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Clarion Larson builds a harpsichord article
Clarion Larson builds a harpsichord article
TitleClarion Larson builds a harpsichord article
Date of Original1978
CreatorFanning, Pam
Creator RoleAuthor
DescriptionAn article in the Bismarck Junior College Mystician about retired teacher, Clarion Larson, building a harpsichord.
General SubjectColleges and universities
Education
Entertainment
Subject (LCTGM)Teachers
Harpsichords
Construction
Universities & colleges
Newspapers
Clippings
Advertisements
Personal NameLarson, Clarion E.
Organization NameBismarck Junior College
LocationBismarck (N.D.)
Decade1970-1979
Item NumberBS-173
Format of OriginalNewspapers
Transcription"Harpsichord built for BJC to premier Dec. 1, 2 By Pam Fanning A harpsichord built exclusively for the BJC Performing Arts Department can be heard at its premier performance Dec. 1 and 2 in the Union's Missouri Room. The classic keyboard instrument will help recreate a 16th century Elizabethan atmosphere at a festive madrigal dinner, according to Erv Ely, band director. He added that the music department also will use the harpsichord for music majors, studying Baroque music and vocal concerts. The harpsichord, which first came into use in the 14th century in Europe, is similar to a piano. The major difference is that a harpsichord's strings are plucked with a plectrum, a plastic tongue, while a pianos are struck with a small hammer. 'It is a charming piece of equipment, ' Said Ely. The instrument was made from a kit by Clarion Larson, a retired Bismarck High School band director. He taught at BHS for 24 years, the record to date, during which time he instructed Ely, then an aspiring young band student. Ely says that the three BJC music instructors, Erma Garrity, Harley Muilenburg and himself, couldn't have found a better person for the job. 'Clarion is a musician, he's retired and he has the time to do this, ' he said. Ely and Muilenburg both worked on the kit last year, anticipating its completion for that year's madrigal dinner. 'But we simply ran out of time, ' said Ely. The kit, which cost $800, saved about half the price of ready-made harpsichord, according to local music stores. It arrived last fall complete with blue print, strings, keyboard, precut wood, glue, and hundreds of tiny nuts, bolts and screws. The two instructors, who got as far as fitting the framework together, passed it along to Larson this October. He completed it in one and a half months. Although Larson said he never doubted he could assemble the parts successfully, he admits he was apprehensive when he saw all the parts and the 100-page instruction book. Larson worked steadily, usually devoting several hours each day to his project. His goal was to have the instrument completed by Monday of this week. He said the easiest part of the operation was dropping the keyboard into its slot, because the keyboard was already made. But working with the strings was tedious, he said, since each of the 122 wires had to be cut, measured, and wound. He explained that the harpsichord has 61 keys, compared to the piano, which has 88. Each key of the harpsichord, therefore, had two strings to it, which could be played separately or together for a fuller sound. The strings had to be stretched between two pegs and the pitch of the note was determined by the size of wire. 'The longer and thicker the string, the lower the note, ' he said. 'The shorter the thinner, the higher.' Larson, who obviously enjoyed every minute of his work, even invented a tool to help him wind the wires consistently. It consisted of a piece of wood and a coat hanger, If there was a tiny king in one wire, he explained, the string would break when stretched. According to his wife, he is thinking of sending it to the kit manufacturers, who request helpful ideas, In describing the sound of his finished instrument, he said it definitely sounds 'plucked, ' compared to a piano, which sounds 'pounded.' Ely said that, 'If you were to close your eyes and just listen, it would seem like a lute or a guitar.' The instrument, which can't be played as fast as a piano, has to be played staccato style; the player lifts his fingers from the key as if touching a hot iron, This gives the plectrum time to return to its original position after making the sting vibrate rapidly. The piano, in contrast, will created a sound as fast as one can repeatedly press a key. Students who would like to try the instrument need only to get permission from one of the music teachers. 'Our policy will be just the same as with our pianos, ' Ely said. 'You don't have to be a concert pianist, a music major, or even a musician to use it!' There most likely won't be time before the madrigal dinner to lacquer or stain the already attractive beech-wood instrument, according to Ely. it will still be worth seeing, though, and plans are to decorate it with tapestry. Charlene Hartman, a sophomore from Kildeer, will perform all the harpsichord pieces for the dinner.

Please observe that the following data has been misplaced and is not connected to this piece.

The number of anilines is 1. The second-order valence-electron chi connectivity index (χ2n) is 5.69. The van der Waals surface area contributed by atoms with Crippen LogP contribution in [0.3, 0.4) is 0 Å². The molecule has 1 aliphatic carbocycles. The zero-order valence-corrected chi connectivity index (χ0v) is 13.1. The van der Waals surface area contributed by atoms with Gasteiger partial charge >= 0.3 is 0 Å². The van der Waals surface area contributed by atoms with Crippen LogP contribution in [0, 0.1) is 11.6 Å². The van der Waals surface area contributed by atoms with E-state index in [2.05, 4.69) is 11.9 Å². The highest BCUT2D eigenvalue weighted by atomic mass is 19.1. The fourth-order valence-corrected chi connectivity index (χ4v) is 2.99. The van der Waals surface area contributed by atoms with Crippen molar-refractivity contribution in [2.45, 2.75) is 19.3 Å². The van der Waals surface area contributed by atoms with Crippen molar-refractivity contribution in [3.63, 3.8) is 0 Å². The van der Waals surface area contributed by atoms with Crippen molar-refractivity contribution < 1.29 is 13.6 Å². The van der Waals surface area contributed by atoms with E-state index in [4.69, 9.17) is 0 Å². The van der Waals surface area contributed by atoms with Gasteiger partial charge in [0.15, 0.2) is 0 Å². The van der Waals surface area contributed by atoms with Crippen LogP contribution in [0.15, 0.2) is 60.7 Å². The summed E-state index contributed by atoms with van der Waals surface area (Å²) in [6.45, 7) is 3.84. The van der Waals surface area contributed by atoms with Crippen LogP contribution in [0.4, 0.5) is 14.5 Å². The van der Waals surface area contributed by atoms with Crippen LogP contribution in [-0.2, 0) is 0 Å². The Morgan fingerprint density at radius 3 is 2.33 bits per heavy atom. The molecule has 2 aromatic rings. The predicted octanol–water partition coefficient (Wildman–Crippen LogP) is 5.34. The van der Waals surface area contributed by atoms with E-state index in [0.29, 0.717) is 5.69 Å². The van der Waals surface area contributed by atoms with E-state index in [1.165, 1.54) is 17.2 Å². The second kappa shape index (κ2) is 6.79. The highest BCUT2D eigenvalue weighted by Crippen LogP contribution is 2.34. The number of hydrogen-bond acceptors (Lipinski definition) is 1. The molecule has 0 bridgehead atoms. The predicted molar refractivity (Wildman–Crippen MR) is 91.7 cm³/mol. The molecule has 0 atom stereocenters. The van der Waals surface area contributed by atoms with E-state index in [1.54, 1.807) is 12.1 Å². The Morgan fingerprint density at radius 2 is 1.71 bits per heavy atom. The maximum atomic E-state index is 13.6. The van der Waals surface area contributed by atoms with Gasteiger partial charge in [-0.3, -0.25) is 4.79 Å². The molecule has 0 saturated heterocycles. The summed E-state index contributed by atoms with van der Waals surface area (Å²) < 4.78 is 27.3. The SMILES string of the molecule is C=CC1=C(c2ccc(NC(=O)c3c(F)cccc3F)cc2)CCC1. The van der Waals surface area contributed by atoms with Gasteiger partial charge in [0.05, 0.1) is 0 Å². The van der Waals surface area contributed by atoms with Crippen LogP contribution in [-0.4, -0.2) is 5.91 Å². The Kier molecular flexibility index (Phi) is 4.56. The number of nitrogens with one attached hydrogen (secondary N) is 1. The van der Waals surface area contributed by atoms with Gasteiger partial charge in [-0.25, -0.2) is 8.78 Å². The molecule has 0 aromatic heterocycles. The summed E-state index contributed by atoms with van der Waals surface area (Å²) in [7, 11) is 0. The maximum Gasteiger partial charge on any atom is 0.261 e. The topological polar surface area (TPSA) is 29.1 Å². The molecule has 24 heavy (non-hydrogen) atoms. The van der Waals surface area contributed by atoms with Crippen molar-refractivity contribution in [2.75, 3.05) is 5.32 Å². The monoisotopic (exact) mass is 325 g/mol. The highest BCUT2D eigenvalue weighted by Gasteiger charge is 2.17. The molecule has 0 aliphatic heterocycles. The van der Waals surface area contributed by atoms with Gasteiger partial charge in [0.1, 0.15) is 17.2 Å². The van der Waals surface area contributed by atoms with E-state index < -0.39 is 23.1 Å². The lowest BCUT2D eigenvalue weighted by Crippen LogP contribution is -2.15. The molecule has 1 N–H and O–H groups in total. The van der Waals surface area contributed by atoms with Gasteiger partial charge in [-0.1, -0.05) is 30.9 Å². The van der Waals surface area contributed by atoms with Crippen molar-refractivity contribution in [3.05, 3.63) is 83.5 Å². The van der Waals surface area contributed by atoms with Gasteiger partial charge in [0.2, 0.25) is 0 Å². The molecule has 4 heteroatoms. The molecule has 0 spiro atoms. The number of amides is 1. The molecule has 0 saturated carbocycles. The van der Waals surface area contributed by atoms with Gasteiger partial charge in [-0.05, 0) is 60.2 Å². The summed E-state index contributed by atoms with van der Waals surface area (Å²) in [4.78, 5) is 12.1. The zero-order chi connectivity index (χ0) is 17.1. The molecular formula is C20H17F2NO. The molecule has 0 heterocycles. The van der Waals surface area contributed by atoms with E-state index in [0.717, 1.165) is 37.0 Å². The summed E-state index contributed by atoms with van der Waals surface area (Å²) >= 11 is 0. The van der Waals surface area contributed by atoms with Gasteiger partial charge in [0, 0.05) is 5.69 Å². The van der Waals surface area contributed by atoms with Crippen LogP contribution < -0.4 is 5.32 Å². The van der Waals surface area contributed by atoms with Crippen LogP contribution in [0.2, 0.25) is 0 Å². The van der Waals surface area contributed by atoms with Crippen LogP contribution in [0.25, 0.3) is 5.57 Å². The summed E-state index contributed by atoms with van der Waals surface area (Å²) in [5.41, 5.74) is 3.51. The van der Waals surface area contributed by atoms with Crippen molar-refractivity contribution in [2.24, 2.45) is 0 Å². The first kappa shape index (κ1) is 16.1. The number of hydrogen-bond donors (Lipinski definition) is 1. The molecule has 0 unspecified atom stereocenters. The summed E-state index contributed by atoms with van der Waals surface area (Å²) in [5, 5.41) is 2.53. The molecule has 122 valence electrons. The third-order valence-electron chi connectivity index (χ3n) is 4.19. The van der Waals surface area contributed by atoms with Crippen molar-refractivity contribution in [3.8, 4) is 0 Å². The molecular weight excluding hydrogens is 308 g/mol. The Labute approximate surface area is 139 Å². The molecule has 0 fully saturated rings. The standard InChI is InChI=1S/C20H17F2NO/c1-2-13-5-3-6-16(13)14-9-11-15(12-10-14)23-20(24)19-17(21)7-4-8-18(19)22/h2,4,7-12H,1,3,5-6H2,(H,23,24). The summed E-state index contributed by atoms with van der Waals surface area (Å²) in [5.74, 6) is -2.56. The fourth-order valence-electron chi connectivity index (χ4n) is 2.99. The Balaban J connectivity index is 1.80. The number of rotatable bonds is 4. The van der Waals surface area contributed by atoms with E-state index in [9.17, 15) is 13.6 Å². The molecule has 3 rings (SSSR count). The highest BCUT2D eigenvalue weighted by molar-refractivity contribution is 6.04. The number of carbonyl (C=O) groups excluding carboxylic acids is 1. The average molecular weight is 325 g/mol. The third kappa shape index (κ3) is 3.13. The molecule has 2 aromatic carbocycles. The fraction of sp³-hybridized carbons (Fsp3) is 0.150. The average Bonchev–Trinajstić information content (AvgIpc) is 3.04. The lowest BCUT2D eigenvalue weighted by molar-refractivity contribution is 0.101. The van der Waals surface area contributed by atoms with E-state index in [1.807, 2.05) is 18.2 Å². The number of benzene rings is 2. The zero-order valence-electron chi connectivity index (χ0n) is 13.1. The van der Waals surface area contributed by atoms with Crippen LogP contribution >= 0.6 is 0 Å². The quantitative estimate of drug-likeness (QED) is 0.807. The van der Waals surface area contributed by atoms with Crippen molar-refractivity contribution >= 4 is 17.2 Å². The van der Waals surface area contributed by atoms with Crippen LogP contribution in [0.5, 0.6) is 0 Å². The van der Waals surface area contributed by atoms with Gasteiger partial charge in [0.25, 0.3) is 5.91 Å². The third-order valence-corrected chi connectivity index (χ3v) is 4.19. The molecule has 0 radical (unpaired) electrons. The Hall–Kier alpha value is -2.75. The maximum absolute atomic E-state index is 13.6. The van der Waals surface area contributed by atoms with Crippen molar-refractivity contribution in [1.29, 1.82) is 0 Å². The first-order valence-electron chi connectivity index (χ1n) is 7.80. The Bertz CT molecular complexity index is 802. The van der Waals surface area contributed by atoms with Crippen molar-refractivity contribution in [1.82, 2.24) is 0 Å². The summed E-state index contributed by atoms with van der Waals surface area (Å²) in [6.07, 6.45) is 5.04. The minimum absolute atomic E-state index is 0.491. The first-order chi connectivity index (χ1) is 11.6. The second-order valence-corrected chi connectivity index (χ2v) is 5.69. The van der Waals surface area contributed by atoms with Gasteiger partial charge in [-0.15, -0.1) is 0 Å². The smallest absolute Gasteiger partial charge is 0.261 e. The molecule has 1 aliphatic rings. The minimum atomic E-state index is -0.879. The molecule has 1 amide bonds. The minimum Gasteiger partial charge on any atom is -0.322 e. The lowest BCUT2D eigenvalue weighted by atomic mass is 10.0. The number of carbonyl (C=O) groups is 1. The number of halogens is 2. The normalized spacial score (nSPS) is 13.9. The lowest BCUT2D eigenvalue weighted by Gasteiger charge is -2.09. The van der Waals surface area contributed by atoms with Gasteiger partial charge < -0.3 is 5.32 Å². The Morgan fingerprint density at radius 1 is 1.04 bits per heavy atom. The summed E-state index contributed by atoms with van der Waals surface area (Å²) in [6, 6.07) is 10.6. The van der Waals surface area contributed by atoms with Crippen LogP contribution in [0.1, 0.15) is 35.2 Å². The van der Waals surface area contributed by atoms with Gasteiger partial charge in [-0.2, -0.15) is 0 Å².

NotesTitle created by staff.
Biography/HistoryClarion Larson was a teacher at Bismarck High School and also worked with Bismarck Junior College in the music department. He was the founder of the Bismarck Junior College Bagpipe band.
Repository InstitutionBismarck State College Library Archives
Credit LineBismarck State College Library Archives (BS-173)
Rights ManagementCopyright transferred to Bismarck State College Library Archives.
Ordering InformationBismarck State College Library Archives
Attn: Carolyn Twingley
1500 Edwards Avenue Bismarck, ND 58501
(701) 224-5503
Carolyn.Twingley@bsc.nodak.edu
GrantNHPRC SNAP Grant 2009-2010 NAR10-RC-10062-09
Digital IDdmBS173
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